Focusing on Information Architecture

My colleague's previous efforts had focused on changing how you interact with the Ribbon. When I joined the project, I explored if we could simply redesign its information architecture to better show OneNote's value.

People Have Learned The Ribbon

The Ribbon is a UI pattern that had been used throughout Office and Windows for over 7 years. Usability studies showed users were comfortable and capable using the Ribbon in OneNote apps due to their years of experience using it elsewhere. Changing how the Ribbon worked lead to usability issues as users had to learn something new.

Other Office apps showed that the Ribbon scaled to a huge number of commands.

As-is, the Ribbon solved usability and scalability. To simplify the design process, I proposed we clarify OneNote's value by changing the Ribbon's information architecture.

What's wrong with OneNote's Ribbon?

I formed the hypothesis that OneNote's Ribbon made the app feel like it was meant for composing polished documents rather than for taking notes for yourself. I identified three main problems:

  • The default tab was filled with text formatting commands, which make documents look good but aren't needed for notetaking
  • That tab was called "Home", which made it feel like the place you're meant to spend much of your time.
  • Commands that avid users loved, like insert picture, attach file, and record audio, were hidden in the "Insert" tab

Showing What Makes OneNote Special

I sketched out various ways to make OneNote's Ribbon's hierarchy emphasize notetaking over formatting. My proposal:

  • Created a new default tab called "Notes"
  • Filled the "Notes" tab with notetaking-specific commands like bullets, indentation, and capturing different kinds of notes
  • Renamed the "Home" tab to "Formatting and deprioritized its order

Does It Work?

After sharing my work with my colleague, she created a low-fi prototype using PowerPoint and we ran user tests. We found that users:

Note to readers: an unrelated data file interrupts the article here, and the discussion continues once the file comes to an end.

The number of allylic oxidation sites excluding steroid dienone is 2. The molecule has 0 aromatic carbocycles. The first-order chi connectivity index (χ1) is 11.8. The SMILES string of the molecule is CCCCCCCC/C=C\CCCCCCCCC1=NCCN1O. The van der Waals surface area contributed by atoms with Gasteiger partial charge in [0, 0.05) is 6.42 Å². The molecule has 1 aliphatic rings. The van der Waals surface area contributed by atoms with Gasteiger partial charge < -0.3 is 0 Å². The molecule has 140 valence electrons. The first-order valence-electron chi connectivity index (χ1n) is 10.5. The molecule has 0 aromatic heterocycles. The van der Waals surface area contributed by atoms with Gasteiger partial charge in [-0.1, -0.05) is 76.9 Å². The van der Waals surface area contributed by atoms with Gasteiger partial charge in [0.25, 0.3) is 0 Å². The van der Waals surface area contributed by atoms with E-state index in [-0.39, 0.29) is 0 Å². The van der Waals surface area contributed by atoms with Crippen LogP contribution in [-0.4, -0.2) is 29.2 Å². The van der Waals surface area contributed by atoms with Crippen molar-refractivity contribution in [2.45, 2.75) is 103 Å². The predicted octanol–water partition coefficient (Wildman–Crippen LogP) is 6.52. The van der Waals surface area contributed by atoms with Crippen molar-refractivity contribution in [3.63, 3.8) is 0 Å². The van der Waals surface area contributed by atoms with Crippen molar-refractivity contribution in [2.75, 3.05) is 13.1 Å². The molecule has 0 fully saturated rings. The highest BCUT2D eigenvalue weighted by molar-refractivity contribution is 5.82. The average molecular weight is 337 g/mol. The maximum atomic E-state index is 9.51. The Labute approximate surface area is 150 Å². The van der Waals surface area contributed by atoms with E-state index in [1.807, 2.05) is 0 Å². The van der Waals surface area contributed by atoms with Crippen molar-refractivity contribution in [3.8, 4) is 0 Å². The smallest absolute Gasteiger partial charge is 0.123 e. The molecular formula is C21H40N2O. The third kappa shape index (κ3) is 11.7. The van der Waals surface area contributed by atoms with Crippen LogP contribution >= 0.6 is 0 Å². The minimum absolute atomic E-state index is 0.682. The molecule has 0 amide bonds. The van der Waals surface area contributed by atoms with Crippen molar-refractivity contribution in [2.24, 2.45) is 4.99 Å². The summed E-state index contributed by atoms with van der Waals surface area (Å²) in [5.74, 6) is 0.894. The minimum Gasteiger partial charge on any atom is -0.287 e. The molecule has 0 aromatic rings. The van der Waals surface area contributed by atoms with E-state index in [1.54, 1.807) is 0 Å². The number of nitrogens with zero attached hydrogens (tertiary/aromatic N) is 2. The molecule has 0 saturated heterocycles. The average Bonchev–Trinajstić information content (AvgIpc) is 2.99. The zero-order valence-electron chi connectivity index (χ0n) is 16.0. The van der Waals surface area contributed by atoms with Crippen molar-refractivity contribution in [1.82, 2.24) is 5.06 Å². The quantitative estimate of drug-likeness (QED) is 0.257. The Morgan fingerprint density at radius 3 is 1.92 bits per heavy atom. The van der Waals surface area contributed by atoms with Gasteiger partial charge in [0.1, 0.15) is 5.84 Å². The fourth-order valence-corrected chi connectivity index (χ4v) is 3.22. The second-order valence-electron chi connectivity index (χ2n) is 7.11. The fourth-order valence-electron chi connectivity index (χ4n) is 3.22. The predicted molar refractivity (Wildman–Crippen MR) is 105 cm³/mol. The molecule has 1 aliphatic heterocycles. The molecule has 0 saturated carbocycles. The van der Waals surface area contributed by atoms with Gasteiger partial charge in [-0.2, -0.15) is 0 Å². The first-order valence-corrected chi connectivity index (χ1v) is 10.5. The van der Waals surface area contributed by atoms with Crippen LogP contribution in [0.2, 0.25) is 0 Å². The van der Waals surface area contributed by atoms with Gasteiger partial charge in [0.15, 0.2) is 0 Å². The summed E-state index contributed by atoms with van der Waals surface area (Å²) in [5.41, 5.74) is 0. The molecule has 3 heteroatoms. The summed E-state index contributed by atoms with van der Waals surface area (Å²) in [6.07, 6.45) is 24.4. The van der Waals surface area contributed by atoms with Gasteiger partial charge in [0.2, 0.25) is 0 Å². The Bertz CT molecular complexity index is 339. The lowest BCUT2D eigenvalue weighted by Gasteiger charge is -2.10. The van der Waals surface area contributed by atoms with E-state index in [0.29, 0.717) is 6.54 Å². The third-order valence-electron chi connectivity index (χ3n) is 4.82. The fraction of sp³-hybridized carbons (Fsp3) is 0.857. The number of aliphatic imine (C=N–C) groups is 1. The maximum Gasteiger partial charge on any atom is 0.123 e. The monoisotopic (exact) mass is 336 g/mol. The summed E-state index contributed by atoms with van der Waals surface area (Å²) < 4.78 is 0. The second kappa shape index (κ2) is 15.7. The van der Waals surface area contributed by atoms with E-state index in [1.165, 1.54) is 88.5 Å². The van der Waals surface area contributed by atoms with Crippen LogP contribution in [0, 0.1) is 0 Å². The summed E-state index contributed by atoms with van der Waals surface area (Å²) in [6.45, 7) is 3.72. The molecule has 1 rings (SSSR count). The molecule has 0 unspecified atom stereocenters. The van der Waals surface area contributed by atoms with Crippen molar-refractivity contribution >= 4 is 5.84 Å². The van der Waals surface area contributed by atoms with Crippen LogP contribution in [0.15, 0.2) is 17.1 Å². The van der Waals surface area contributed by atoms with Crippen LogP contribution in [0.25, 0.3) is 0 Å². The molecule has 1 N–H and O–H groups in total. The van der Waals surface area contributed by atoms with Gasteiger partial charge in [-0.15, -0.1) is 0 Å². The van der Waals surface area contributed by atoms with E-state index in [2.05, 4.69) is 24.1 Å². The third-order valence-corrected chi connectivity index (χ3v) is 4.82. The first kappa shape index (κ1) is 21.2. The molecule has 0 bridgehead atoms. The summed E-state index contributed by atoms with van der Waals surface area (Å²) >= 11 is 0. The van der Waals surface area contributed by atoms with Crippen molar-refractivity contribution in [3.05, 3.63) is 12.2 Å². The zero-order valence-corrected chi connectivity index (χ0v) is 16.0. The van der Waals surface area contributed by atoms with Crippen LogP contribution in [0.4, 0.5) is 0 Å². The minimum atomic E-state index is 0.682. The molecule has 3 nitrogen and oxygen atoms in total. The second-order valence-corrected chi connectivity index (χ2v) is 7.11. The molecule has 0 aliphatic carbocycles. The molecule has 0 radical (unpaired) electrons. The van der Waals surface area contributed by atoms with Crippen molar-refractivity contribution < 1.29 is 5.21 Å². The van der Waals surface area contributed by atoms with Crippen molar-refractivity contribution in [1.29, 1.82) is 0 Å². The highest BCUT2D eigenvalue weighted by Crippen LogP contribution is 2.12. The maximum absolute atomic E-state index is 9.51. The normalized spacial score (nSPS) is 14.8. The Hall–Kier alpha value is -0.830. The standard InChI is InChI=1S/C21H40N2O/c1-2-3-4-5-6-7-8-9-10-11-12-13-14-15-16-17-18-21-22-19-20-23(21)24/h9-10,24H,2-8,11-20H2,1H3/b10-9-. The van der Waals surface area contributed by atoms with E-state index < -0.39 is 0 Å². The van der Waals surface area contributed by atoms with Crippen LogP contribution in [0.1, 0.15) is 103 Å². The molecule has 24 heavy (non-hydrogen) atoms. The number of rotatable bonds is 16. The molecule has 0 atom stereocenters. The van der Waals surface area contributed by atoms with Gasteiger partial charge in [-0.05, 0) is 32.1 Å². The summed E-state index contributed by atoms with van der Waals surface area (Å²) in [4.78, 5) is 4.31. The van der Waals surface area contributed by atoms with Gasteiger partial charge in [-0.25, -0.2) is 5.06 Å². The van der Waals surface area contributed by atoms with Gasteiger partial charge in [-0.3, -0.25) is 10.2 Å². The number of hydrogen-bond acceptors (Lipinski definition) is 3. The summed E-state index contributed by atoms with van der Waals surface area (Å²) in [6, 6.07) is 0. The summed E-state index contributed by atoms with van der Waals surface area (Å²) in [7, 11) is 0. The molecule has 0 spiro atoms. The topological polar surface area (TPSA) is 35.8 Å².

• Good: identified use cases for OneNote by scanning the commands
  • Bad: expected to be able to do formatting from the "Home" tab, like they did in other apps

"Home" Remodel

Users had problems with formatting commands not being in the first tab, like they are in other Office apps. I set out to redesign the Home Tab to provide access to formatting commands, but emphasize the commands that made OneNote unique.

Prioritizing Commands Based On Data

I used a heatmap, created from analytics, to determine which formatting commands were most-used in OneNote. This helped me ensure the right commands would be available at the top-level.

Merging Notes and Formatting

I sketched different information architectures that placed the top-used formatting commands and the uniquely notetaking commands at the top-level of the "Home" tab.

I placed the less-used formatting commands in popovers, at the second-level.

Making Sure It All Fits

My colleague and I created pixel-perfect mockups for how the UI would respond to different screen sizes.

Since increasing user comprehension of OneNote's value was a cross-platform goal, I created mockups for iOS. She handled Windows 10.


This design shipped as part of OneNote's Windows 10 app in late 2015.

User tests showed that this new model greatly increased users identification of OneNote's main selling points.

Usability studies showed that the overwhelming majority were more competent at using the updated Ribbon than the Radial Menu as they could leverage their preexisting knowledge.

Using the Ribbon made it easy for us to add new commands to the UI as they came online.t